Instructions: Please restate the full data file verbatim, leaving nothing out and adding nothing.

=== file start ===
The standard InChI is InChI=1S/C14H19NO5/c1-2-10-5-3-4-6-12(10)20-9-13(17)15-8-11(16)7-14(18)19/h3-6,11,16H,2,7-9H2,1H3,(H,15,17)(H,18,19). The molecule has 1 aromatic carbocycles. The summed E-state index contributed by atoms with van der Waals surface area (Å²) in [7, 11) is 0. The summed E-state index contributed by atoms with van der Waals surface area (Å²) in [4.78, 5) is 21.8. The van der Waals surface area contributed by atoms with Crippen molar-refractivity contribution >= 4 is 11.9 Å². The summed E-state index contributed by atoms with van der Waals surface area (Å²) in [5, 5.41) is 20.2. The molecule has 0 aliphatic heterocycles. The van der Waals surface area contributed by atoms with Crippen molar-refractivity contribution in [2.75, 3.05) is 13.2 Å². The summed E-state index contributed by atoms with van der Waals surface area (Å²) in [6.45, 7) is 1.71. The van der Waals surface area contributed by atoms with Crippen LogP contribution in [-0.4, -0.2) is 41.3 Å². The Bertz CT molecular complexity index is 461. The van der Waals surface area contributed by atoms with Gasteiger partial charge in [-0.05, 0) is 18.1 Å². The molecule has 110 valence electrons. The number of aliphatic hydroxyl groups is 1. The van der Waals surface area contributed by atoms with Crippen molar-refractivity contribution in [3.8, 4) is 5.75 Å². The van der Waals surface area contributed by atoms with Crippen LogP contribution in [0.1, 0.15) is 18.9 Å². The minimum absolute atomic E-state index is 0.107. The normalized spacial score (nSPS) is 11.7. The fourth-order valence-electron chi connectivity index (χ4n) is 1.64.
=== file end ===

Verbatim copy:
The standard InChI is InChI=1S/C14H19NO5/c1-2-10-5-3-4-6-12(10)20-9-13(17)15-8-11(16)7-14(18)19/h3-6,11,16H,2,7-9H2,1H3,(H,15,17)(H,18,19). The molecule has 1 aromatic carbocycles. The summed E-state index contributed by atoms with van der Waals surface area (Å²) in [7, 11) is 0. The summed E-state index contributed by atoms with van der Waals surface area (Å²) in [4.78, 5) is 21.8. The van der Waals surface area contributed by atoms with Crippen molar-refractivity contribution >= 4 is 11.9 Å². The summed E-state index contributed by atoms with van der Waals surface area (Å²) in [5, 5.41) is 20.2. The molecule has 0 aliphatic heterocycles. The van der Waals surface area contributed by atoms with Crippen molar-refractivity contribution in [2.75, 3.05) is 13.2 Å². The summed E-state index contributed by atoms with van der Waals surface area (Å²) in [6.45, 7) is 1.71. The van der Waals surface area contributed by atoms with Crippen LogP contribution in [-0.4, -0.2) is 41.3 Å². The Bertz CT molecular complexity index is 461. The van der Waals surface area contributed by atoms with Gasteiger partial charge in [-0.05, 0) is 18.1 Å². The molecule has 110 valence electrons. The number of aliphatic hydroxyl groups is 1. The van der Waals surface area contributed by atoms with Crippen molar-refractivity contribution in [3.8, 4) is 5.75 Å². The van der Waals surface area contributed by atoms with Crippen LogP contribution in [0.1, 0.15) is 18.9 Å². The minimum absolute atomic E-state index is 0.107. The normalized spacial score (nSPS) is 11.7. The fourth-order valence-electron chi connectivity index (χ4n) is 1.64.